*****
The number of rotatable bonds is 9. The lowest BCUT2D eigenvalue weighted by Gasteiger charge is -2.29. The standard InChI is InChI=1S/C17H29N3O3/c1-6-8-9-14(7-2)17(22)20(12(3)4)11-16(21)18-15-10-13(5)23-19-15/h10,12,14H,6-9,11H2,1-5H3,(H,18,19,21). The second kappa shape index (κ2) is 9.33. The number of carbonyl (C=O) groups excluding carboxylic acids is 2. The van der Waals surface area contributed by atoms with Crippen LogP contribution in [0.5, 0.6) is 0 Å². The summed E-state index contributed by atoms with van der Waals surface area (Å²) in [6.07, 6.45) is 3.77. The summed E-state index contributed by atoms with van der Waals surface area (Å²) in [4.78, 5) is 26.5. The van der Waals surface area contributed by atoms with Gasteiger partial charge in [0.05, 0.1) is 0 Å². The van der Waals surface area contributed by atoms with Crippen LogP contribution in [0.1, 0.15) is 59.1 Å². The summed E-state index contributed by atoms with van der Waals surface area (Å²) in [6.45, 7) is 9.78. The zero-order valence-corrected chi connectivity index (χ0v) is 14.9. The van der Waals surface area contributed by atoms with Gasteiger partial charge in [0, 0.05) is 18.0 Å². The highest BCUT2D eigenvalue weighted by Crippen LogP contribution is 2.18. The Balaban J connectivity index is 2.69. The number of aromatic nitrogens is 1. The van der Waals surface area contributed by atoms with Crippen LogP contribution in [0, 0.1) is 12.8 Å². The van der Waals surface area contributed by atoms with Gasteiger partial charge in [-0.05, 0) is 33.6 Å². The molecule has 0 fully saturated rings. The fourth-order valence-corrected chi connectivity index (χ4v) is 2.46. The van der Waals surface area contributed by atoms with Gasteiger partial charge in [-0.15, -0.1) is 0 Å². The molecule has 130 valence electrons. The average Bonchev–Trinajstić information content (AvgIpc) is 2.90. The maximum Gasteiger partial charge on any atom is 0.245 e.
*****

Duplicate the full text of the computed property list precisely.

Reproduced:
The number of rotatable bonds is 9. The lowest BCUT2D eigenvalue weighted by Gasteiger charge is -2.29. The standard InChI is InChI=1S/C17H29N3O3/c1-6-8-9-14(7-2)17(22)20(12(3)4)11-16(21)18-15-10-13(5)23-19-15/h10,12,14H,6-9,11H2,1-5H3,(H,18,19,21). The second kappa shape index (κ2) is 9.33. The number of carbonyl (C=O) groups excluding carboxylic acids is 2. The van der Waals surface area contributed by atoms with Crippen LogP contribution in [0.5, 0.6) is 0 Å². The summed E-state index contributed by atoms with van der Waals surface area (Å²) in [6.07, 6.45) is 3.77. The summed E-state index contributed by atoms with van der Waals surface area (Å²) in [4.78, 5) is 26.5. The van der Waals surface area contributed by atoms with Gasteiger partial charge in [0.05, 0.1) is 0 Å². The van der Waals surface area contributed by atoms with Crippen LogP contribution in [0.1, 0.15) is 59.1 Å². The summed E-state index contributed by atoms with van der Waals surface area (Å²) in [6.45, 7) is 9.78. The zero-order valence-corrected chi connectivity index (χ0v) is 14.9. The van der Waals surface area contributed by atoms with Gasteiger partial charge in [0, 0.05) is 18.0 Å². The highest BCUT2D eigenvalue weighted by Crippen LogP contribution is 2.18. The Balaban J connectivity index is 2.69. The number of aromatic nitrogens is 1. The van der Waals surface area contributed by atoms with Crippen LogP contribution in [0, 0.1) is 12.8 Å². The van der Waals surface area contributed by atoms with Gasteiger partial charge in [-0.05, 0) is 33.6 Å². The molecule has 0 fully saturated rings. The fourth-order valence-corrected chi connectivity index (χ4v) is 2.46. The van der Waals surface area contributed by atoms with Gasteiger partial charge in [-0.15, -0.1) is 0 Å². The molecule has 130 valence electrons. The average Bonchev–Trinajstić information content (AvgIpc) is 2.90. The maximum Gasteiger partial charge on any atom is 0.245 e.